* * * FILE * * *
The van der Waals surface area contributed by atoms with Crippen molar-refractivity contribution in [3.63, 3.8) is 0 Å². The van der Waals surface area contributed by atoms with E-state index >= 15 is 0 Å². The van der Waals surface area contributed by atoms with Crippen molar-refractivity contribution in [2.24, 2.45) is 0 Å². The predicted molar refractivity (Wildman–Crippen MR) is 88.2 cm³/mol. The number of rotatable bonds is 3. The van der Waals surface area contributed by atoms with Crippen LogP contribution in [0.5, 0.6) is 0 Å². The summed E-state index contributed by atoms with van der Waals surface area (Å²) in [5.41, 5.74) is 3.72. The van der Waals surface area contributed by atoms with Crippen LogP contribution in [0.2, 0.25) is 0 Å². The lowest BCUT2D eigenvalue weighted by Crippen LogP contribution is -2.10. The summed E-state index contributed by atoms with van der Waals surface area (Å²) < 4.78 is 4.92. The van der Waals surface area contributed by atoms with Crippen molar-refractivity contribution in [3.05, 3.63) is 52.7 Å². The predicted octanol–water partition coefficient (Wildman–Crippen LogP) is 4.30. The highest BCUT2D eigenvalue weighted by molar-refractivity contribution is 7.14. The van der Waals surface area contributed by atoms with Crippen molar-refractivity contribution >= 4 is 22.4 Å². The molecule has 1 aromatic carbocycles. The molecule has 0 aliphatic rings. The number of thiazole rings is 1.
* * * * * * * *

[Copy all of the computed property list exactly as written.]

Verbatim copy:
The van der Waals surface area contributed by atoms with Crippen molar-refractivity contribution in [3.63, 3.8) is 0 Å². The van der Waals surface area contributed by atoms with E-state index >= 15 is 0 Å². The van der Waals surface area contributed by atoms with Crippen molar-refractivity contribution in [2.24, 2.45) is 0 Å². The predicted molar refractivity (Wildman–Crippen MR) is 88.2 cm³/mol. The number of rotatable bonds is 3. The van der Waals surface area contributed by atoms with Crippen LogP contribution in [0.5, 0.6) is 0 Å². The summed E-state index contributed by atoms with van der Waals surface area (Å²) in [5.41, 5.74) is 3.72. The van der Waals surface area contributed by atoms with Crippen LogP contribution in [0.2, 0.25) is 0 Å². The lowest BCUT2D eigenvalue weighted by Crippen LogP contribution is -2.10. The summed E-state index contributed by atoms with van der Waals surface area (Å²) < 4.78 is 4.92. The van der Waals surface area contributed by atoms with Crippen molar-refractivity contribution in [3.05, 3.63) is 52.7 Å². The predicted octanol–water partition coefficient (Wildman–Crippen LogP) is 4.30. The highest BCUT2D eigenvalue weighted by molar-refractivity contribution is 7.14. The van der Waals surface area contributed by atoms with Crippen molar-refractivity contribution >= 4 is 22.4 Å². The molecule has 1 aromatic carbocycles. The molecule has 0 aliphatic rings. The number of thiazole rings is 1.